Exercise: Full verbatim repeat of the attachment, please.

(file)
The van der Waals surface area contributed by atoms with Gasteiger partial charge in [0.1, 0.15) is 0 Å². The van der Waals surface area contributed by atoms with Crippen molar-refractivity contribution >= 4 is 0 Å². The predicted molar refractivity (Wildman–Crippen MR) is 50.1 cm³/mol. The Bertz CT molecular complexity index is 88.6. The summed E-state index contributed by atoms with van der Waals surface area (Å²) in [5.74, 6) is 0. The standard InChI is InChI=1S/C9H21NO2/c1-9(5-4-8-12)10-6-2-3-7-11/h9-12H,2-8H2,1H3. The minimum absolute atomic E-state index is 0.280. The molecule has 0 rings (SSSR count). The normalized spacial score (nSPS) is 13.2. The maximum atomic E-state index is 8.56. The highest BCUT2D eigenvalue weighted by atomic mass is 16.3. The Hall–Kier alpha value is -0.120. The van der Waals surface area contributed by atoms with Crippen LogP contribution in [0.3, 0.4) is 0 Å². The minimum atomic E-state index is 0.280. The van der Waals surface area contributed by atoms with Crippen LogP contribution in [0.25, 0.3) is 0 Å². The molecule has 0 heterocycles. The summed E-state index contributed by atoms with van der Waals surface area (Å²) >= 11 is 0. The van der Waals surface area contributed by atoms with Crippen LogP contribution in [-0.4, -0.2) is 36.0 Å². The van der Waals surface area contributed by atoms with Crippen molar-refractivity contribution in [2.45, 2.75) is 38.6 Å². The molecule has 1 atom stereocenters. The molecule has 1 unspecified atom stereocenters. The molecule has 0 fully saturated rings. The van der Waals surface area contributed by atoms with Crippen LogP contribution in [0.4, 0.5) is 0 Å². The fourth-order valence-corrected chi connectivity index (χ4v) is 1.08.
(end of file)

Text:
The van der Waals surface area contributed by atoms with Gasteiger partial charge in [0.1, 0.15) is 0 Å². The van der Waals surface area contributed by atoms with Crippen molar-refractivity contribution >= 4 is 0 Å². The predicted molar refractivity (Wildman–Crippen MR) is 50.1 cm³/mol. The Bertz CT molecular complexity index is 88.6. The summed E-state index contributed by atoms with van der Waals surface area (Å²) in [5.74, 6) is 0. The standard InChI is InChI=1S/C9H21NO2/c1-9(5-4-8-12)10-6-2-3-7-11/h9-12H,2-8H2,1H3. The minimum absolute atomic E-state index is 0.280. The molecule has 0 rings (SSSR count). The normalized spacial score (nSPS) is 13.2. The maximum atomic E-state index is 8.56. The highest BCUT2D eigenvalue weighted by atomic mass is 16.3. The Hall–Kier alpha value is -0.120. The van der Waals surface area contributed by atoms with Crippen LogP contribution in [0.3, 0.4) is 0 Å². The minimum atomic E-state index is 0.280. The van der Waals surface area contributed by atoms with Crippen LogP contribution in [0.25, 0.3) is 0 Å². The molecule has 0 heterocycles. The summed E-state index contributed by atoms with van der Waals surface area (Å²) >= 11 is 0. The van der Waals surface area contributed by atoms with Crippen LogP contribution in [-0.4, -0.2) is 36.0 Å². The van der Waals surface area contributed by atoms with Crippen molar-refractivity contribution in [2.45, 2.75) is 38.6 Å². The molecule has 1 atom stereocenters. The molecule has 1 unspecified atom stereocenters. The molecule has 0 fully saturated rings. The van der Waals surface area contributed by atoms with Crippen LogP contribution in [0.4, 0.5) is 0 Å². The fourth-order valence-corrected chi connectivity index (χ4v) is 1.08.